These three reissues will hopefully prompt a much-needed re-evaluation of both the band and their leader, James Grant.
The debut album All You Need Is... (RIVERCD053) hints at greater things to come but is probably let down by the band's predilection for late-eighties poppy funk. This gives it a slightly dated feel in places. Only on tracks like 'River Of People' and 'You're Beautiful' do we get a hint of the sophistication and introspective style that developed on the second album. The legendary Tom Dowd produced six tracks. ***
1988's Strange Kind Of Love (RIVERCD055) is generally considered to be the band's finest hour. At the time it was thought that Steely Dan producer Gary Katz had sprinkled his fairy dust. With hindsight, the production is undoubtedly slick but it is the strength of the songs that makes it.
This album is peppered with real gems. 'Shape Of Things To Come', 'Walk The Last Mile' and 'Inflammable' shine through but the whole album is consistent.
James Grant himself seems somewhat reticent about his L&M past, seemingly wanting to distance himself from the blatant commerciality and, possibly, the compromising of artistic standards.
This is all perfectly understandable but most artists would give their gold-capped eye teeth for an album like 'Strange Kind Of Love'.*****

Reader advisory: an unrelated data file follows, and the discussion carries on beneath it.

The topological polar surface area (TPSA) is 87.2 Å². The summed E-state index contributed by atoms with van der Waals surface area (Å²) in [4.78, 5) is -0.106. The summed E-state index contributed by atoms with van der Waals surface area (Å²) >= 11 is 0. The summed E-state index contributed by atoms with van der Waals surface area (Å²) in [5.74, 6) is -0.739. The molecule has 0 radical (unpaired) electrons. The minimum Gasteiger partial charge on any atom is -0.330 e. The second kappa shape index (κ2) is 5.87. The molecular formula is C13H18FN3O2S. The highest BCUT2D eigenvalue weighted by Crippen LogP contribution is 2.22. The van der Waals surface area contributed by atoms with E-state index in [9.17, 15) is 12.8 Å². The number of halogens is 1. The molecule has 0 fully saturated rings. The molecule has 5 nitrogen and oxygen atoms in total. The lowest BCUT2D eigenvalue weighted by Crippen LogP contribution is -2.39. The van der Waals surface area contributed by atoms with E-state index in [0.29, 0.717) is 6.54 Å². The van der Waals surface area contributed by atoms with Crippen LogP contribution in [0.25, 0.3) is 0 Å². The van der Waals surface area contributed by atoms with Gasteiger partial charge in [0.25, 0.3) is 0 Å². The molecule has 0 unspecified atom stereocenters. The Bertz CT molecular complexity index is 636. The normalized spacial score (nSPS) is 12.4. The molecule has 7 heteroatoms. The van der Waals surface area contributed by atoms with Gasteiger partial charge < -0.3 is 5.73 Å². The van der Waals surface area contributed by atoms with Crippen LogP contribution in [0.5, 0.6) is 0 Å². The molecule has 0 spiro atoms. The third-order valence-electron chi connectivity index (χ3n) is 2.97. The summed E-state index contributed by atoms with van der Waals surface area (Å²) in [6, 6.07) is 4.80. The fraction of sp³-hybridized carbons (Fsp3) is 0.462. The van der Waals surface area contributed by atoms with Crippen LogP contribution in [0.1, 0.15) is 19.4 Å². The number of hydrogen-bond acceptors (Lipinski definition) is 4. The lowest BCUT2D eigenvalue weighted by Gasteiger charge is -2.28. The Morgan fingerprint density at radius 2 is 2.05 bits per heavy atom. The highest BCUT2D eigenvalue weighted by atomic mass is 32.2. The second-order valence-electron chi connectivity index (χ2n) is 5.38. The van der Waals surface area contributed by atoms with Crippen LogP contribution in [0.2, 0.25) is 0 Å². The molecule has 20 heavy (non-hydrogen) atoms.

Dogs In The Traffic (RIVERCD056) was the band's swansong for the Fontana label. By 1991 Grant was moving into country-folk-gospel tinged territory and this album lacks the immediacy of its predecessor.
This is not to underestimate the songs on offer here, and the album does stand up well some 15 years on. By this time, Love And Money had become more of a songwriting vehicle for Grant whose sonorous tones gives a distinctive quality to songs like 'You're Not The Only One', 'Lips Like Ether' and the superb 'Whisky Dream'.
'Pappa Death' also demonstrated that Grant could rock out when he wanted to - always a very restrained and tasteful guitarist but with undoubted fire inside. ****
River are apparently readying the band's next and final album, the long deleted 'Little Death'. If you are a Love And Money fan, you will probably have these three albums and the reissues don't contain any bonus material. Newcomers might do well to invest, as they are all mid-price and show off one of the best, if lesser-known, bands to come out of Scotland.